Sunday, October 16, 2016

American Masters: Carole King (PBS-TV, 2016)

by Mark Gabrish Conlan • Copyright © 2016 by Mark Gabrish Conlan • All rights reserved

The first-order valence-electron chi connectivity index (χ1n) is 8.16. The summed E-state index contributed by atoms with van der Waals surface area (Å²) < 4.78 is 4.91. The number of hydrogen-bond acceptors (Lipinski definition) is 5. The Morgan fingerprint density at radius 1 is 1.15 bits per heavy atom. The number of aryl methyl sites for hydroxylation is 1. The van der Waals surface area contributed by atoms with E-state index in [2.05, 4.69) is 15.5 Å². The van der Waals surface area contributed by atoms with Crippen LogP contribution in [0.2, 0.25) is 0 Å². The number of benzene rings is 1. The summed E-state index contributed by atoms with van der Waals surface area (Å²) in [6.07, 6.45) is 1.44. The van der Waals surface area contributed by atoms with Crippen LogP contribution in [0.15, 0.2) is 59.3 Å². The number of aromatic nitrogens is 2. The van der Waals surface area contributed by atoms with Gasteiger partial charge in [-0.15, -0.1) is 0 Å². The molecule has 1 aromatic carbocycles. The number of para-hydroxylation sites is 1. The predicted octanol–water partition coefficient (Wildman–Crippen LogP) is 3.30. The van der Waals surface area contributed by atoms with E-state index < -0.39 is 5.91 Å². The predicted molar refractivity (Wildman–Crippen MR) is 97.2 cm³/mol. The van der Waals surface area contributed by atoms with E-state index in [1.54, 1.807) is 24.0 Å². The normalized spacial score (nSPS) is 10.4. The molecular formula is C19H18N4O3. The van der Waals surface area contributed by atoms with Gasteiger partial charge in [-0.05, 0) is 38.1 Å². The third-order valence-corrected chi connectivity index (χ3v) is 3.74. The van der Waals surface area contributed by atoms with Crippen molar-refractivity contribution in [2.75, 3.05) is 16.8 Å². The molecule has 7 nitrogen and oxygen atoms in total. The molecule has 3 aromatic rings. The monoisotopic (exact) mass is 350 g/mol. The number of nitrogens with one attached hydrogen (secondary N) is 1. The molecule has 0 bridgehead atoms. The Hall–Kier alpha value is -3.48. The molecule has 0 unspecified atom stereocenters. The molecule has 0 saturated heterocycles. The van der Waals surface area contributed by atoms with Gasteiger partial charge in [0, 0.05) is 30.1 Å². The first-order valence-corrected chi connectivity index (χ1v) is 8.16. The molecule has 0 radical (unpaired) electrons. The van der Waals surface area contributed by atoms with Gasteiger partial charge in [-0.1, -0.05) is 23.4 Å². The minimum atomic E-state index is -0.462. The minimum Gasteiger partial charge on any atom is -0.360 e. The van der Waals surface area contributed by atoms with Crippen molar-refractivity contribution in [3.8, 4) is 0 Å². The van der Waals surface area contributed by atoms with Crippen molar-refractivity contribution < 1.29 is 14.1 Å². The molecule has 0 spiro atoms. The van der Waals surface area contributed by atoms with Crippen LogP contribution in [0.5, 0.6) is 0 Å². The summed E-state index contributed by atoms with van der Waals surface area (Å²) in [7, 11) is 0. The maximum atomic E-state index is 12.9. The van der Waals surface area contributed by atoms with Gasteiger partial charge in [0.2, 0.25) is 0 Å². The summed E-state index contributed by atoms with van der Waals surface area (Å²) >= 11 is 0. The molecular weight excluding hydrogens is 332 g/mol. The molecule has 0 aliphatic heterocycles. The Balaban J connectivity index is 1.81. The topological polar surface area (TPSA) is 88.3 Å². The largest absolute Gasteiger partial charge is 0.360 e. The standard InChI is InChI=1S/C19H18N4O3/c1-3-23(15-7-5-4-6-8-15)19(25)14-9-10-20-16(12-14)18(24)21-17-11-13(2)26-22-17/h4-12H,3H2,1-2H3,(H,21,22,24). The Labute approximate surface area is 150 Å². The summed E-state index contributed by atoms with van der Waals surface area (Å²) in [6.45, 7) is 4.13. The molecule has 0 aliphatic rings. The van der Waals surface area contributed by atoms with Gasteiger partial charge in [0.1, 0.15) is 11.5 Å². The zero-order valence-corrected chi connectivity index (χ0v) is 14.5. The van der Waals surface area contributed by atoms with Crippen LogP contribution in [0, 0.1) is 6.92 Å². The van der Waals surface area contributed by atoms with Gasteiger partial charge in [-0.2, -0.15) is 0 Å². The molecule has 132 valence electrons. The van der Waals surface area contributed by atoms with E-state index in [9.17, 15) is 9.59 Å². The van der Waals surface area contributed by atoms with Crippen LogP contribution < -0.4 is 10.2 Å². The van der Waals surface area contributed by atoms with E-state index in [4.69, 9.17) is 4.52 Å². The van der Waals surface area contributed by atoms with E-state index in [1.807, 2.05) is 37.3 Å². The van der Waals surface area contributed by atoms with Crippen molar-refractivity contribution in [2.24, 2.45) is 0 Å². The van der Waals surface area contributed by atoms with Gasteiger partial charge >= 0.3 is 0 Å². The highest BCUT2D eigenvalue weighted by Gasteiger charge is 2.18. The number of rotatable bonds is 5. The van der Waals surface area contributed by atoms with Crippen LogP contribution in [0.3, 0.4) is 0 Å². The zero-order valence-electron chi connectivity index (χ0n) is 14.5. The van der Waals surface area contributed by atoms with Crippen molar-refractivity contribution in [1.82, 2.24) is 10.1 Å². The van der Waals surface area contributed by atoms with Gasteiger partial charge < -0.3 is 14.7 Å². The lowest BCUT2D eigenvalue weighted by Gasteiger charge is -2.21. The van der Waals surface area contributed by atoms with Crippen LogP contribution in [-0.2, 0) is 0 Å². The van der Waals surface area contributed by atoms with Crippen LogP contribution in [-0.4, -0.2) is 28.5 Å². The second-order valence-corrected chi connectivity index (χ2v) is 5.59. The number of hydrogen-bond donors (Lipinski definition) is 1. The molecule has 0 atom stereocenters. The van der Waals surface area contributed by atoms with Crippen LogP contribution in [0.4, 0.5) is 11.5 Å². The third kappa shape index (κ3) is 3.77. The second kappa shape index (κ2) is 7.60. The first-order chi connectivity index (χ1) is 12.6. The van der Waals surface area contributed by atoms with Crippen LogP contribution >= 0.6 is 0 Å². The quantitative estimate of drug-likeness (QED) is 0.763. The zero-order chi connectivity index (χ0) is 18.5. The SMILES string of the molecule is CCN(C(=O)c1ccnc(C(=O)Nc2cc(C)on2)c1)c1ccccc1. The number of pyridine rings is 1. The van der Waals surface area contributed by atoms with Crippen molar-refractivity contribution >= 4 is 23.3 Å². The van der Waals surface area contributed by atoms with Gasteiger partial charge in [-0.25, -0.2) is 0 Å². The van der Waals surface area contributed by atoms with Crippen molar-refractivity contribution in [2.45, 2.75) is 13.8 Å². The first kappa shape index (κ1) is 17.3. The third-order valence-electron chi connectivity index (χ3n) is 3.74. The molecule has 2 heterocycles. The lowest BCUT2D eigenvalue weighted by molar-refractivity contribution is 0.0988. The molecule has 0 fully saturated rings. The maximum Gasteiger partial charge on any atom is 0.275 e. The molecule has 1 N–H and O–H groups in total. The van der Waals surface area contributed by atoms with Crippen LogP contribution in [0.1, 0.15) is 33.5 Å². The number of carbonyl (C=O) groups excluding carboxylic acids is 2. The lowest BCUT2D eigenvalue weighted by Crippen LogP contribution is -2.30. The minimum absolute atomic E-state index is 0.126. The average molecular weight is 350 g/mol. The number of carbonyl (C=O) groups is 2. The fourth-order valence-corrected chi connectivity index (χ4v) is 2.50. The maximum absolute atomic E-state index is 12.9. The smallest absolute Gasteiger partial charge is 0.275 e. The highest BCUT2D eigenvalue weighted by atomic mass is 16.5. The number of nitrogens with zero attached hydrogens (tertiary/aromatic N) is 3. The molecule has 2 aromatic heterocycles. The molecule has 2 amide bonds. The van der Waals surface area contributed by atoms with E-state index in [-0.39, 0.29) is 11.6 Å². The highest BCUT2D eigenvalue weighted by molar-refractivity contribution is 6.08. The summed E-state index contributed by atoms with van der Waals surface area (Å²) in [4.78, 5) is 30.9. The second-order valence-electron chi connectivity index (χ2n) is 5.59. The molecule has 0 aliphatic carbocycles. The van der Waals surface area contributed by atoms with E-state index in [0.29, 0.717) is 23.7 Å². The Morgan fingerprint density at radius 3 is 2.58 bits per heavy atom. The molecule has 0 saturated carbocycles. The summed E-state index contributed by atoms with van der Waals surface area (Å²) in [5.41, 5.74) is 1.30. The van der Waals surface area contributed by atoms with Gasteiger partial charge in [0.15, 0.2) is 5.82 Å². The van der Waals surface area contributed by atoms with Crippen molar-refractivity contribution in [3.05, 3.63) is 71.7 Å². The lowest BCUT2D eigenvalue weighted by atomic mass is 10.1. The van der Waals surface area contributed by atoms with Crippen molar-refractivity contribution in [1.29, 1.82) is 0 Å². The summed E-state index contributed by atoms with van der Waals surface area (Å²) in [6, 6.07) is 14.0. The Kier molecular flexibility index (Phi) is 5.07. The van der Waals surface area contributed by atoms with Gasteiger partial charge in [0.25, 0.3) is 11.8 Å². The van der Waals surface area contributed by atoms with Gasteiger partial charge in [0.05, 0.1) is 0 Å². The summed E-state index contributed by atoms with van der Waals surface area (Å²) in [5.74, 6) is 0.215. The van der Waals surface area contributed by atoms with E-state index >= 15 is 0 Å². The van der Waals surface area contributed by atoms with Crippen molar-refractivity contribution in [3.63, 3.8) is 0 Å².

Two nights ago Charles and I watched a couple of music programs on KPBS. One was an American Masters episode about Carole King, the iconic singer-songwriter who began as a collaborator with her first husband Gerry Goffin (they married when he was 18, she was 17 and he had just got her pregnant), working out of the celebrated Brill Building for a company co-owned by Don Kirschner, the fabled producer and marketer later responsible for the Monkees, the Archies and the TV show Don Kirschner’s Rock Concert. The Brill Building in New York City had been the center of the fabled Tin Pan Alley in the 1910’s, 1920’s and 1930’s, and by the time Goffin and King — along with their lifetime friends Barry Mann and Cynthia Weil, who wrote for some of the same artists and were fiercely competitive with Goffin and King in terms of who could place their songs with whom and how successful they’d be — got there the rules of the songwriting business were pretty much the same as when Irving Berlin, George Gershwin and others had tried to crack it decades earlier. The music business was ruled by publishers, who had the songwriters under contract and had them crank out songs in huge buildings, equipped with cubicles, each of which contained a piano and a couple of chairs. The publishers would pay the songwriters a regular salary and in return they would own all their material; then they would send out song pluggers to get musicians to perform and record their songs, and if all went well some of them would be hits and make the publishers huge amounts of money, which they might or (more usually) might not share with the actual songwriters. The standard royalty rules was that songwriter payments went half to the writer and half to the publisher, but there were plenty of ways unscrupulous publishers could get around that, either by putting their own names on as co-writers (as Irving Mills infamously did on most of Duke Ellington’s greatest hits from 1926 to 1939, when Ellington left Mills and set up his own publishing company) or by forcing the writers to accept lower royalties — or none at all, on the basis that they were already being compensated by the regular salaries they were getting from the publishers.